COLUMBUS (AP) -- Farm animal owners in Ohio are being asked to register their farms or properties with the state agriculture department as part of the National Animal Identification System.
Agriculture officials say the system could one day help them track animals that test positive for mad cow disease and other illnesses.
Thirty-seven states already participate in the voluntary program set up by the U.S. Department of Agriculture.
Animal owners in Ohio who register on a Web site maintained by the agriculture department will be assigned an identification number. Eventually, animals or groups of animals also will have identification numbers.
When an animal is sold or mixed with other animals, the move would be reported to the government. States now use sales records and other documents to track animals, which takes more time.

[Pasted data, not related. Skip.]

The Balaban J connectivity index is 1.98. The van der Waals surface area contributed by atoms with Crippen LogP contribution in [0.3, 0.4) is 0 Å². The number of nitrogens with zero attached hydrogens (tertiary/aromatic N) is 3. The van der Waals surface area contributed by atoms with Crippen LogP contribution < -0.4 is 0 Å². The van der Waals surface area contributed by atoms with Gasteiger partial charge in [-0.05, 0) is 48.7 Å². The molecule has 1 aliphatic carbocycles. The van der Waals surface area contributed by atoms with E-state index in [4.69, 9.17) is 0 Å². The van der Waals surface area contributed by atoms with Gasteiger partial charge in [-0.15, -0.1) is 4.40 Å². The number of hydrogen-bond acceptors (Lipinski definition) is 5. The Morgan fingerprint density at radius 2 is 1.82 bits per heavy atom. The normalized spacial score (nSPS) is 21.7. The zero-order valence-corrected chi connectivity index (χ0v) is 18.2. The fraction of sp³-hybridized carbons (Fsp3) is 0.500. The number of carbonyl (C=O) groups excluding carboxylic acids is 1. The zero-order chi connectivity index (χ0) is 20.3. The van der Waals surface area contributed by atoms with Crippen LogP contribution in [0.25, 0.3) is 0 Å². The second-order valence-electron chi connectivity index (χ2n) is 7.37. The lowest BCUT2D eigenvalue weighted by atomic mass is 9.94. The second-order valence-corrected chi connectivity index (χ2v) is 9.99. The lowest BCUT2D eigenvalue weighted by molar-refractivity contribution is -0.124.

Gary Wilson, head of Ohio's livestock-identification program, said he hopes farmers will cooperate so a mandate will not be needed.
Some states have passed laws to require animal owners to register.
Farmers have concerns about the cost of the program and whether their information will be released to the public, said Adam Sharp, director of national affairs for the Ohio Farm Bureau.
Farmers also don't want to be liable for tainted meat or other problems that were not their fault, said Joe Logan, president of the Ohio Farmers Union.